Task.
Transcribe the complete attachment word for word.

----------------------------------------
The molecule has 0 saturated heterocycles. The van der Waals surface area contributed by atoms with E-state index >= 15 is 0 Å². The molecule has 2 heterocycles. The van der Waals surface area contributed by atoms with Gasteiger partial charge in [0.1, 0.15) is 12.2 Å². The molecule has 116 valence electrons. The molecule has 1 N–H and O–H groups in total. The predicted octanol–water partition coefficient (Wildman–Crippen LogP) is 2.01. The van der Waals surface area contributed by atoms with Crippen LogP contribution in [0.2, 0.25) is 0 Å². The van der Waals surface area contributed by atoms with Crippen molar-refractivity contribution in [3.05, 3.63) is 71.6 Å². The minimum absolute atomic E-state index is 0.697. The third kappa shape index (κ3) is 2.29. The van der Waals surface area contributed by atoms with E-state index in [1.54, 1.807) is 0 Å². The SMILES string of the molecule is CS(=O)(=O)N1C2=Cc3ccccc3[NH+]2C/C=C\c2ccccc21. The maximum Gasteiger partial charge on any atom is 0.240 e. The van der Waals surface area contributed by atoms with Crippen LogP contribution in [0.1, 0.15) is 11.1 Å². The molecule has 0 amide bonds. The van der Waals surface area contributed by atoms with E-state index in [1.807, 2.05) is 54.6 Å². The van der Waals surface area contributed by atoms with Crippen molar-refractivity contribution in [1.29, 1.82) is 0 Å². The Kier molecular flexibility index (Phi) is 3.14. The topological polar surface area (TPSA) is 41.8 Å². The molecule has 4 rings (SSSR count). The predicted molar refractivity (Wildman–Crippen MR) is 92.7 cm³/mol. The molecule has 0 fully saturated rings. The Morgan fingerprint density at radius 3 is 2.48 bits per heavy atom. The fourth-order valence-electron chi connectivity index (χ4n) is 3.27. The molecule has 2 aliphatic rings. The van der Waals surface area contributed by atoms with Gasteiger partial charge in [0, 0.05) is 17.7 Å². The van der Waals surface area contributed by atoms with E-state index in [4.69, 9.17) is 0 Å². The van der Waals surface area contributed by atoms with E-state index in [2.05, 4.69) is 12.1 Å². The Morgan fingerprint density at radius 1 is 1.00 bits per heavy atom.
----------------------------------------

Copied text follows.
The molecule has 0 saturated heterocycles. The van der Waals surface area contributed by atoms with E-state index >= 15 is 0 Å². The molecule has 2 heterocycles. The van der Waals surface area contributed by atoms with Gasteiger partial charge in [0.1, 0.15) is 12.2 Å². The molecule has 116 valence electrons. The molecule has 1 N–H and O–H groups in total. The predicted octanol–water partition coefficient (Wildman–Crippen LogP) is 2.01. The van der Waals surface area contributed by atoms with Crippen LogP contribution in [0.2, 0.25) is 0 Å². The van der Waals surface area contributed by atoms with Crippen molar-refractivity contribution in [3.05, 3.63) is 71.6 Å². The minimum absolute atomic E-state index is 0.697. The third kappa shape index (κ3) is 2.29. The van der Waals surface area contributed by atoms with E-state index in [1.54, 1.807) is 0 Å². The SMILES string of the molecule is CS(=O)(=O)N1C2=Cc3ccccc3[NH+]2C/C=C\c2ccccc21. The maximum Gasteiger partial charge on any atom is 0.240 e. The van der Waals surface area contributed by atoms with Crippen LogP contribution in [0.1, 0.15) is 11.1 Å². The molecule has 0 amide bonds. The van der Waals surface area contributed by atoms with E-state index in [1.807, 2.05) is 54.6 Å². The van der Waals surface area contributed by atoms with Crippen molar-refractivity contribution in [1.29, 1.82) is 0 Å². The Kier molecular flexibility index (Phi) is 3.14. The topological polar surface area (TPSA) is 41.8 Å². The molecule has 4 rings (SSSR count). The predicted molar refractivity (Wildman–Crippen MR) is 92.7 cm³/mol. The molecule has 0 fully saturated rings. The Morgan fingerprint density at radius 3 is 2.48 bits per heavy atom. The fourth-order valence-electron chi connectivity index (χ4n) is 3.27. The molecule has 2 aliphatic rings. The van der Waals surface area contributed by atoms with Gasteiger partial charge in [0, 0.05) is 17.7 Å². The van der Waals surface area contributed by atoms with E-state index in [4.69, 9.17) is 0 Å². The van der Waals surface area contributed by atoms with E-state index in [2.05, 4.69) is 12.1 Å². The Morgan fingerprint density at radius 1 is 1.00 bits per heavy atom.